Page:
The strangers in the woods must mimic squirrels and crackle
with the undergrowth. They must not flinch at the cruelty
of breaking golden leaves with their feet, or of interring stones.
And like any of these deciduous trees in autumn they must be
stingy with shadow and move deceptively across the sludge.
I listen to these strangers stirring with the evenings. I invent paths
for them to the soft edge of the lake. Each descent is as graceful
as a sinking ship, but less tragic somehow because these strangers
don’t possess a lung. I cannot hear them breathe, yet the air
is all whispers, all sighs—the same ethereal muscle that rubs
the color off the foliage. I lost my way out of the woods on the night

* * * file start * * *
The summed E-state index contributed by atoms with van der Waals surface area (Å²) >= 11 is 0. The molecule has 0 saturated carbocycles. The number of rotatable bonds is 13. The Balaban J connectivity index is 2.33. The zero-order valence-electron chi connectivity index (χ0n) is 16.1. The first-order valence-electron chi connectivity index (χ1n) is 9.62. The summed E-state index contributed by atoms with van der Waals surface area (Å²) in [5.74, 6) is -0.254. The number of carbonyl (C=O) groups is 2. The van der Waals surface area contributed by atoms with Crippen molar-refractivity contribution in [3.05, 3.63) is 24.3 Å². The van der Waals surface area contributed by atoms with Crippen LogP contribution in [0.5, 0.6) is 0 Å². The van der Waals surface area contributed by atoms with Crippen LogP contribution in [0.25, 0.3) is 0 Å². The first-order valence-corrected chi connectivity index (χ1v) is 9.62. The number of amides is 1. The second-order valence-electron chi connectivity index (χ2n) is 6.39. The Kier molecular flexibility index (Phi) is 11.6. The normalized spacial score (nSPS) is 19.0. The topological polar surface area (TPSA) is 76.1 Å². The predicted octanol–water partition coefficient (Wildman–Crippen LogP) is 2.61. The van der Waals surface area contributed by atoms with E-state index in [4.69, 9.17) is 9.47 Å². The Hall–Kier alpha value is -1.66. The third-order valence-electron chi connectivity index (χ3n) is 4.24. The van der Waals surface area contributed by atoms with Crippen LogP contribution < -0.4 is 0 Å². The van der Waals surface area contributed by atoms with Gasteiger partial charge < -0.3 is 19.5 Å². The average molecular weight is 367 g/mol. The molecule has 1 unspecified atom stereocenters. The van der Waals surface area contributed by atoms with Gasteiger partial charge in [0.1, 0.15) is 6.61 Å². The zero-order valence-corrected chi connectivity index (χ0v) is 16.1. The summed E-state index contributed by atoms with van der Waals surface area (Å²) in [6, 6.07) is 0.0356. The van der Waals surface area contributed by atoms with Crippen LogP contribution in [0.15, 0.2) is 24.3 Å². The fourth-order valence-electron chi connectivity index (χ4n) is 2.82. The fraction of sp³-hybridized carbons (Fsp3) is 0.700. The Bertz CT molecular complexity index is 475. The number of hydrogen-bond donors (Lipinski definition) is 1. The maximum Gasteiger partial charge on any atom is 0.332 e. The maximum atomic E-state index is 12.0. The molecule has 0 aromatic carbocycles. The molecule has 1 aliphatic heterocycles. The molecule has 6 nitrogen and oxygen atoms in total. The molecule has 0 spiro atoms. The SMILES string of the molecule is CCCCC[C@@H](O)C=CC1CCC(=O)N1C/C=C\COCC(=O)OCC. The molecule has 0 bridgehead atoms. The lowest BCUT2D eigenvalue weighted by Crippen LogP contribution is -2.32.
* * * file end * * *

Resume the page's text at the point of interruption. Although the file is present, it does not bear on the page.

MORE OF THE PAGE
every bird went south or numb. A plump rat snatched the moon
and dragged it by the white rope of its tail. The strangers were
a cloak of silhouettes flattening against a trunk like bark.
I must have disappeared among them because the mouth I touched
was not my own and was cruelly closing in on someone’s rib. I carried
such a bite on me, an arc of green and yellow on my side from the man
who said he loved me. In that darkness I knew as much about him
as I did of the amputee swimming his way up the hill with his
only arm. So this is the home of the unturned stone where
the fugitive keeps his kiss! Archeologists will discover a paradise
in the place no touch died of neglect. Is it any wonder all things
forgotten or abandoned find their way here? The winter is back, so too
the bloated body of a book I tossed over the bridge last week.
And there on the bench, is my old smoking habit, a cigarette
glowing on my mouth like a beacon. I’m patient, waiting for the fugitive
to claim me as his own. I’m as wise as any stranger here, alone but with
the knowledge that the grief of separation is always brief.